(43) 26. CHAPTER 2. LIQUID CRYSTALS.

(44) Chapter 3 Mathematical Model for a Liquid Crystal Cell. 3.1 Mathematical Approximation The characterization of a LCD starts with a mathematical model in order to obtain operational configurations by numerical simulation. The model proposed by Yariv [3.1] considers a twisted anisotropic media composed by layers of crystal molecules. This model has been used to simulate the behavior of a TNLCD and obtain the orientation values for specific modulation. Each group of orientation values is called configuration for a specific light modulation [3.2]. The main drawback of this mathematical model is that the numerical simulation has a lower accuracy when those results are implemented experimentally. Modulation curves obtained experimentally do not correspond to numerical curves. We expend most of the lab time finding the correct orientation. Marquez et. al. has been proposed a model based on the Jones matrix theory, but assuming two free parameter that change with the applied voltage inside of the liquid crystal panel [3.3]. The effective birefringence located in the central part of the panel and the birefringence of the edges layers. The difference between these two parts of the liquid. 27.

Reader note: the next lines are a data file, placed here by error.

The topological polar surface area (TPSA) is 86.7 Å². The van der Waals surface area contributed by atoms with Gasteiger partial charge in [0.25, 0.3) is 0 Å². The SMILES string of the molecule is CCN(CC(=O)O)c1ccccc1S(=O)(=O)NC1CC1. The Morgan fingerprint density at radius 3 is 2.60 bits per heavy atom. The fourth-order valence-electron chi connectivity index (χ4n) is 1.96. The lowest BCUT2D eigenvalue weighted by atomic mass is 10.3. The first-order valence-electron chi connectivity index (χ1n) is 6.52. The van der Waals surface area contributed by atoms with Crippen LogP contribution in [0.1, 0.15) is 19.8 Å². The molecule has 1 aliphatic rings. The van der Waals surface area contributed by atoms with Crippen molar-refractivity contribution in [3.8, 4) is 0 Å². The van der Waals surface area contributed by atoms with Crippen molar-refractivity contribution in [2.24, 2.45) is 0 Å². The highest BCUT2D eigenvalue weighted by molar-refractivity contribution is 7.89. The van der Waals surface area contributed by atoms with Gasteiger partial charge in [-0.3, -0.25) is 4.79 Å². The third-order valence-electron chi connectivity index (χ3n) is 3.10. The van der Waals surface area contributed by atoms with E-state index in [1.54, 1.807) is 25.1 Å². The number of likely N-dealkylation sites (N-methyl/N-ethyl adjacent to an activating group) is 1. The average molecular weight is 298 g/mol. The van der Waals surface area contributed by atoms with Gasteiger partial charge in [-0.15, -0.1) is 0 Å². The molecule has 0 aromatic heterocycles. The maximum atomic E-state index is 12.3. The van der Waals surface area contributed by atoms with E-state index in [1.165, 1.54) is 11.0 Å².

(45) 28. CHAPTER 3. MATHEMATICAL MODEL. crystal cell is that molecules in the edges of the panel can not be tilted, in spite of applying voltage. These considerations correct the mathematical model of liquid crystal panel, but we still have uncertainty between numerical simulation and lab implementation of element orientations. The objective is to find a numerical model with a higher accuracy to simulate the behavior of a TNLCD cell. This will help us to find different configurations, for a complex, real, or phase-mostly modulation.. 3.2 Matrix of a Liquid Crystal Cell The transmission of light through a twisted nematic liquid crystal is a typical jones matrix analysis of anisotropic material. It is modeled as a structure with the number of plates, N, tending to infinity and the plate thickness tending to zero as Γ/N. Each plate is assumed to be a wave plate with phase retardation Γ and an azimuth angle. The overall Jones Matrix can be obtained by multiplying together the entire matrix that is associated with these plates. In a cell of a TNLCD, with no applied voltage, the liquid crystal molecules are parallel to the glass plates containing the liquid crystal [3.4]-[3.5] as is shown in Fig. 3.1. The molecules are anchored to rubbing groves at the inner faces of the glass plates. In Fig. 3.1, these groves appear oriented with the x-axis; at the input plane, and with the y-axis, at the output plane. Such orientation of the groves forces the molecules to form a helix with the z-direction as the axis. If an electric field is applied between the glass plates, the molecules tend to obtain the orientation of the field. The applied voltage to each cell of a TNLCD is controlled by an electronic interface, with the purpose of modifying the optical properties of the cell.. Figure 3.1 Orientation of liquid crystal molecules in a cell of a TNLCD..